The basic colour is yellow, with white being £275 extra, metallic colours costing £545, and pearlescent £695. Metallics include a couple of greys and black, while pearlescent options include red, blue and white. Our sample is one rung down from the top, a GT, in pearlescent Vertigo Blue, which is apt because it’s vertiginously bright. The basic car has 16in alloy wheels. You get nicer-looking diamond cut alloys with the Allure, and then the GT and GT Premium add 17in diamond cut alloys. You can even add a panoramic sunroof for £500, which is quite reasonable.
Speaking of the Corsa-e, this is the main car you are likely to compare the e-208 to visually, and we think Peugeot wins this comparison hands down. There is some similarity with the shape of the front lights, but Peugeot’s trio of LED lights on the GT and above add an aggressive look. The complicated Peugeot front grille is clearly meant to echo a lion’s mane (a lion is the company logo, after all) and this gives the front plenty of character as well.
The black plastic wheel arches provide a more rugged air, with a vague nod towards the ever-popular crossover format, although this car has no real pretentions in that direction – thank heavens, because there are too many vehicles in this class now. The black wing mirrors and B-pillar are classy, and the diamond-cut alloys stylish. Overall, we like the look of this car. It is an attractive little hatchback with some French flair.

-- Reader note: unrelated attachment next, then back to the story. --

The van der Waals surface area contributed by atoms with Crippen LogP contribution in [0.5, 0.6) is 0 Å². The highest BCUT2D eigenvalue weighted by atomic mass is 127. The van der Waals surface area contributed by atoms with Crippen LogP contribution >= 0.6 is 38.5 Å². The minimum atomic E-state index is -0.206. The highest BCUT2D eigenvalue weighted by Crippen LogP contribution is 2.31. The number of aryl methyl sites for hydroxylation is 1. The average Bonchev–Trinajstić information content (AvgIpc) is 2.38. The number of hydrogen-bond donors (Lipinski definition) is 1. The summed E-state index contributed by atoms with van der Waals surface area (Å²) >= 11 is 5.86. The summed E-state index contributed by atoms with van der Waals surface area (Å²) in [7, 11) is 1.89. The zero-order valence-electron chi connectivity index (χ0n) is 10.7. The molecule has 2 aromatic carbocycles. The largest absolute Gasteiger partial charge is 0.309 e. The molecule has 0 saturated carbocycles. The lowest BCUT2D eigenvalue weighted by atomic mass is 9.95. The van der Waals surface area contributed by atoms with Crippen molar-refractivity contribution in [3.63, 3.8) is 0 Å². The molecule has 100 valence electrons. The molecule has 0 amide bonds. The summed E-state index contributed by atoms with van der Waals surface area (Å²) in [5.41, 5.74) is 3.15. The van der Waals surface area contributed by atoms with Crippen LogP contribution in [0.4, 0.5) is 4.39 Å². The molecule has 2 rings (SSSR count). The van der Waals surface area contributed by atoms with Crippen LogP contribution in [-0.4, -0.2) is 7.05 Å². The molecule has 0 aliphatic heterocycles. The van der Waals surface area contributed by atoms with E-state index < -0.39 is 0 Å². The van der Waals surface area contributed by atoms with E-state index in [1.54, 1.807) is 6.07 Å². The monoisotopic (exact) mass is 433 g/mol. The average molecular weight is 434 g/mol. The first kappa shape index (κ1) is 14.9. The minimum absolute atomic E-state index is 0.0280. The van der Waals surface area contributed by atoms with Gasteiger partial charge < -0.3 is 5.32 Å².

Leather is not an option with any of the e-208 trim levels, but the seat material does get plusher as you go up the range. The basic car has cloth, then a leather-like material is used from the Allure and above, with different colour stitching depending on trim. The GT Premium switches to Alcantara and adds heating. The seats are comfortable enough, with a decent amount of head room in the front. However, whatever trim level you go for, the seats are mechanically adjusted.
Overall, the interior of the e-208 feels more luxurious than the Vauxhall Corsa-e, and that extends to the ergonomics. The central console has two cupholders and a space for your phone, which is big enough for an iPhone 12 Max. Wireless charging, however, is a £100 option. The door to this area has a ledge for your phone to prop it up on so the screen is visible, but that isn’t large enough for the Max. There are two USB ports including one USB-C, plus a 12V adapter socket. The glove compartment is minimal – barely large enough for actual gloves.
The rear seats have adequate headroom for adults, but the knee room is rather limited, particularly if the person in front is tall and has their seat all the way back. The larger e-2008 is the much better car if you want to transport adults regularly in the back. The middle seat is also too narrow for an adult to feel comfortable on a long journey, and its back doesn’t fold forward to provide a central armrest or cupholders for rear occupants.
There are two USB ports for rear passengers on all the e-208s, but no separate air conditioning vents. The two outer rear seats integrate ISOfix points for child car seats, but the front passenger seat only gets these on the GT and GT Premium.
Storage and Load Carrying
This is a small hatchback, but the boot is reasonable in its class at 311 litres – more than the BMW i3 for example. But it’s almost exactly the same as the Vauxhall Corsa-e. There is a small amount of space under the boot floor, but only for some emergency kit, not the charging cables. Drop down the rear seats, which have the usual 60/40 division, and you get 1,106 litres.